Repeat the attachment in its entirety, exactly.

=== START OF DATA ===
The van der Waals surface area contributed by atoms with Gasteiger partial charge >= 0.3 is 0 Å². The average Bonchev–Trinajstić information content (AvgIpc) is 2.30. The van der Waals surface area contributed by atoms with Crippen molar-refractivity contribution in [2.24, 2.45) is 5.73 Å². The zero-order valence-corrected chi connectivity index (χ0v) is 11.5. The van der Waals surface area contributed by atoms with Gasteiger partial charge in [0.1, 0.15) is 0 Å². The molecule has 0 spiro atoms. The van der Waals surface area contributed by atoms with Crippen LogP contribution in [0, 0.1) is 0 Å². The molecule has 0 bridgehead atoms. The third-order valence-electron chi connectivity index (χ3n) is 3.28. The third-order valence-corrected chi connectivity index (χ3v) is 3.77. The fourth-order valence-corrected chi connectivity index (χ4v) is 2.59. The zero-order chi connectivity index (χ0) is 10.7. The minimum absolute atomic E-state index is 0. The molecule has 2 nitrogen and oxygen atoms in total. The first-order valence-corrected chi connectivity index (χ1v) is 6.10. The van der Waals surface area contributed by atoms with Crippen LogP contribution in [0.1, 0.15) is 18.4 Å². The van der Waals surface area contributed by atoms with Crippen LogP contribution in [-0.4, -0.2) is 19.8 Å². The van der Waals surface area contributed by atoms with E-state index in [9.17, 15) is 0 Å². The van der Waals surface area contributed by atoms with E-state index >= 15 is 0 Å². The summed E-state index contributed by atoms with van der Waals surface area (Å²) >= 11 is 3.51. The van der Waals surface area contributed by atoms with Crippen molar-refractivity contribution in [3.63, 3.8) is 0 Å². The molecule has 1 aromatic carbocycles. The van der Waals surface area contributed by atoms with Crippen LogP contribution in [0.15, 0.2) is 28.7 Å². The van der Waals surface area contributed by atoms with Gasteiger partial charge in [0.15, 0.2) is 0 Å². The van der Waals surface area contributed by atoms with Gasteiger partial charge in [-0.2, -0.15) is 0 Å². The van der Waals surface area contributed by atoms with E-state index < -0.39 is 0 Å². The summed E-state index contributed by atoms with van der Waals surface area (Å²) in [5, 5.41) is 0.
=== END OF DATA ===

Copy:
The van der Waals surface area contributed by atoms with Gasteiger partial charge >= 0.3 is 0 Å². The average Bonchev–Trinajstić information content (AvgIpc) is 2.30. The van der Waals surface area contributed by atoms with Crippen molar-refractivity contribution in [2.24, 2.45) is 5.73 Å². The zero-order valence-corrected chi connectivity index (χ0v) is 11.5. The van der Waals surface area contributed by atoms with Gasteiger partial charge in [0.1, 0.15) is 0 Å². The molecule has 0 spiro atoms. The van der Waals surface area contributed by atoms with Crippen LogP contribution in [0, 0.1) is 0 Å². The molecule has 0 bridgehead atoms. The third-order valence-electron chi connectivity index (χ3n) is 3.28. The third-order valence-corrected chi connectivity index (χ3v) is 3.77. The fourth-order valence-corrected chi connectivity index (χ4v) is 2.59. The zero-order chi connectivity index (χ0) is 10.7. The minimum absolute atomic E-state index is 0. The molecule has 2 nitrogen and oxygen atoms in total. The first-order valence-corrected chi connectivity index (χ1v) is 6.10. The van der Waals surface area contributed by atoms with Crippen LogP contribution in [0.1, 0.15) is 18.4 Å². The van der Waals surface area contributed by atoms with Crippen LogP contribution in [-0.4, -0.2) is 19.8 Å². The van der Waals surface area contributed by atoms with E-state index in [9.17, 15) is 0 Å². The van der Waals surface area contributed by atoms with E-state index >= 15 is 0 Å². The summed E-state index contributed by atoms with van der Waals surface area (Å²) >= 11 is 3.51. The van der Waals surface area contributed by atoms with Crippen molar-refractivity contribution in [3.63, 3.8) is 0 Å². The molecule has 1 aromatic carbocycles. The van der Waals surface area contributed by atoms with Crippen LogP contribution in [0.15, 0.2) is 28.7 Å². The van der Waals surface area contributed by atoms with Gasteiger partial charge in [0.15, 0.2) is 0 Å². The van der Waals surface area contributed by atoms with Gasteiger partial charge in [-0.2, -0.15) is 0 Å². The van der Waals surface area contributed by atoms with E-state index < -0.39 is 0 Å². The summed E-state index contributed by atoms with van der Waals surface area (Å²) in [5, 5.41) is 0.